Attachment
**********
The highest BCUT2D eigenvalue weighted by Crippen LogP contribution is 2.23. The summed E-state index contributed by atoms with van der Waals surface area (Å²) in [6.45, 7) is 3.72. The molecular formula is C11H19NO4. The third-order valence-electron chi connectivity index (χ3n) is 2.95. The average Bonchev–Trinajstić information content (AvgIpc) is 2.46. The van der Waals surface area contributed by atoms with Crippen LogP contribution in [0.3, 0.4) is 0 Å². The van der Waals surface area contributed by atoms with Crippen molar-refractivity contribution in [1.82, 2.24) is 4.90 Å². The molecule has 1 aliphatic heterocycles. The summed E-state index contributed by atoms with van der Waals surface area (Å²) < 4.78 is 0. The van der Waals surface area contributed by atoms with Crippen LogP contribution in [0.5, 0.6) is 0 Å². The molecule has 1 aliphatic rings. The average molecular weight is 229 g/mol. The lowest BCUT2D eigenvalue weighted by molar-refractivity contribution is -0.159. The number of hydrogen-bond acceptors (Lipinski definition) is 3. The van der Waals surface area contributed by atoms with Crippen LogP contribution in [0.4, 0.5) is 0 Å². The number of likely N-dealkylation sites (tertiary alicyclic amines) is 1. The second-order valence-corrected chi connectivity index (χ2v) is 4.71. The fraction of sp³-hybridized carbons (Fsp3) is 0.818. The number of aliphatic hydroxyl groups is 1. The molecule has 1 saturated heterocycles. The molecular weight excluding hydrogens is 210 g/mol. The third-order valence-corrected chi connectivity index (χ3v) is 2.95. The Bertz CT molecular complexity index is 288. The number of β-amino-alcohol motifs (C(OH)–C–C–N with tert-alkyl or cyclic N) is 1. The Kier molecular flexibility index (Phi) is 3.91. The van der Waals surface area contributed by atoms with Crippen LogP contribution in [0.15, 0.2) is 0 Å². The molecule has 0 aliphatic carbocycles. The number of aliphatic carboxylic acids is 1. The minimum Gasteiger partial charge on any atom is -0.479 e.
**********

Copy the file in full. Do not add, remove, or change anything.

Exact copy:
The highest BCUT2D eigenvalue weighted by Crippen LogP contribution is 2.23. The summed E-state index contributed by atoms with van der Waals surface area (Å²) in [6.45, 7) is 3.72. The molecular formula is C11H19NO4. The third-order valence-electron chi connectivity index (χ3n) is 2.95. The average Bonchev–Trinajstić information content (AvgIpc) is 2.46. The van der Waals surface area contributed by atoms with Crippen LogP contribution in [0.3, 0.4) is 0 Å². The van der Waals surface area contributed by atoms with Crippen molar-refractivity contribution in [1.82, 2.24) is 4.90 Å². The molecule has 1 aliphatic heterocycles. The summed E-state index contributed by atoms with van der Waals surface area (Å²) < 4.78 is 0. The van der Waals surface area contributed by atoms with Crippen LogP contribution in [0.5, 0.6) is 0 Å². The molecule has 1 aliphatic rings. The average molecular weight is 229 g/mol. The lowest BCUT2D eigenvalue weighted by molar-refractivity contribution is -0.159. The number of hydrogen-bond acceptors (Lipinski definition) is 3. The van der Waals surface area contributed by atoms with Crippen LogP contribution in [0.4, 0.5) is 0 Å². The number of likely N-dealkylation sites (tertiary alicyclic amines) is 1. The second-order valence-corrected chi connectivity index (χ2v) is 4.71. The fraction of sp³-hybridized carbons (Fsp3) is 0.818. The number of aliphatic hydroxyl groups is 1. The molecule has 1 saturated heterocycles. The molecular weight excluding hydrogens is 210 g/mol. The third-order valence-corrected chi connectivity index (χ3v) is 2.95. The Bertz CT molecular complexity index is 288. The number of β-amino-alcohol motifs (C(OH)–C–C–N with tert-alkyl or cyclic N) is 1. The Kier molecular flexibility index (Phi) is 3.91. The van der Waals surface area contributed by atoms with Crippen LogP contribution in [0.15, 0.2) is 0 Å². The molecule has 0 aliphatic carbocycles. The number of aliphatic carboxylic acids is 1. The minimum Gasteiger partial charge on any atom is -0.479 e.